The diet-prostate cancer connection is no mystery. I asked Dr. Fuhrman for his thoughts on this study. Take a look:
Excellent nutrition has been scientifically documented to reduce the risks of prostate cancer and extend lifespan from all cause mortality. This is in direct contrast to medical testing and medical intervention, for prostate cancer, which has not been proven to significantly extend lifespan.
And here Dr. Fuhrman offers up some daily diet tips to help prevent prostate cancer:
  1. Eat a plant-based diet.
  2. Eat less white flour or refined sweets.
  3. Do not drink milk, especially skim milk.
  4. Eat tomatoes, tomato sauce daily
  5. Eat salad and leafy green vegetables daily; both raw and cooked.
  6. Avoid processed meats and animal fats; limit other animal products under 15 ounces weekly.
  7. Eat more fresh fruits, vegetables, beans, seeds and nuts and less grains.
Fore more prostate cancer news, check out DiseaseProof’s prostate cancer category. Continue Reading...

Smokers Have More Back Pain


According to a telephone survey smokers or former smokers reported having more back pain. From ScienceDaily:
Their evaluation showed that smokers or former smokers suffer chronic back pain much more often than do non-smokers. The number of years the subjects had been smoking or had smoked was decisive. Subjects who had consumed tobacco for more than 16 years had a two-fold greater probability of suffering chronic back pain than subjects who had smoked for less than 10 years.

The probability of back pain was further multiplied for subjects who had smoked for longer than 26 years. On the other hand, the frequency with which the subjects consumed tobacco and the quantities smoked did not play a role.

However, the authors pointed out that tobacco consumption does not necessarily cause chronic back pain. It is just as possible that people with chronic back pain smoke to alleviate the pain. The exact association between smoking and back pain will have to be clarified in appropriate studies. These could offer additional possibilities to prevent chronic back pain or smoking motivated by this.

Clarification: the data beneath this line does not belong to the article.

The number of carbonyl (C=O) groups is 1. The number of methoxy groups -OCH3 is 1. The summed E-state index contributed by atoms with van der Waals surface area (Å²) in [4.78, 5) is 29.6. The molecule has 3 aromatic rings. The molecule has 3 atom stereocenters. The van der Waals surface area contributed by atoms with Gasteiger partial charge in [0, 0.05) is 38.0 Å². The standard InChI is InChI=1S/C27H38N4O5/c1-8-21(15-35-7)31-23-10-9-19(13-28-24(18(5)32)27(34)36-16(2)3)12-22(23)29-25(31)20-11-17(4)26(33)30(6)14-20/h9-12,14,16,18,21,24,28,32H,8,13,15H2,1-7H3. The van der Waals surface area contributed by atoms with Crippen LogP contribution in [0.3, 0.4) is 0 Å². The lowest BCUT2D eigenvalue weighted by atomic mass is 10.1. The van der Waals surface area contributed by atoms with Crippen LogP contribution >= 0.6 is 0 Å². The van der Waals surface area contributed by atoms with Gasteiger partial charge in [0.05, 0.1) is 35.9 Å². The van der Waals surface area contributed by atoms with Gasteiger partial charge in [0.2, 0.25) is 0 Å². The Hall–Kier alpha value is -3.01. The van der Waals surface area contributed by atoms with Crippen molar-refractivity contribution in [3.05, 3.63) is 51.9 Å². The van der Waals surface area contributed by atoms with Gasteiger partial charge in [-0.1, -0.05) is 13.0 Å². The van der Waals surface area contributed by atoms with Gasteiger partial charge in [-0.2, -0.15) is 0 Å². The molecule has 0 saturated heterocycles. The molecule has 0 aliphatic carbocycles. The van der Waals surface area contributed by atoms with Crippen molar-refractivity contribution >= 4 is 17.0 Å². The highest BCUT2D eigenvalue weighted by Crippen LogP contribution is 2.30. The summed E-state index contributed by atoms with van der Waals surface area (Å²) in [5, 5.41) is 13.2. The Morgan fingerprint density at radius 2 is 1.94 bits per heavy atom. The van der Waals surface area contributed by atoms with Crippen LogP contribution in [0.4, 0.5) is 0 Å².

Yeah, don’t smoke.

Omega-3's vs. Repeat Stroke


New research has determined that omega-3 fatty acids may prevent stroke victims from having another one. Reuters reports:
In a study of people with high cholesterol who were taking a low dose of a cholesterol-lowering "statin," researchers found that adding EPA did not reduce the occurrence of a first stroke but did lower recurrence rates in those with a history of stroke.

The finding, published in the journal Stroke, stems from a large study of patients with elevated cholesterol levels who were randomly assigned to a low dose of pravastatin or simvastatin daily alone or with 1800 milligrams daily of EPA for roughly 5 years.

Of the 9,326 patients in the EPA group, 485 had a history of stroke, as compared with 457 of the 9,319 patients in the no-EPA group.

Dr. Kortaro Tanaka of Toyama University Hospital and colleagues found that rates of first stroke were 1.3 percent and 1.5 percent in the EPA and no-EPA groups -- a nonsignificant difference.

However, there were far fewer second strokes in the EPA group. The recurrent stroke rates were 6.8 percent in the EPA group versus 10.5 percent in the no-EPA group -- a significant difference.
For more on strokes, check out DiseaseProof’s stroke category.

Broccoli Wallops Prostate Cancer!


Leafy green vegetables are super foods! There power is especially prevalent in the fight against cancer. Here’s some research from Dr. Fuhrman:
Halt the growth of breast cancer cells.
  • Drug Discovery Today: “Sulforaphane is a chemical found in cruciferous vegetables such as broccoli, sprouts and kale. This compound is a potent inducer of protective enzymes that provide defense against cancer-causing chemicals. Researchers have discovered that sulforaphane can halt human breast cancer cells in their tracks and have identified a new mechanism of action for the compound.”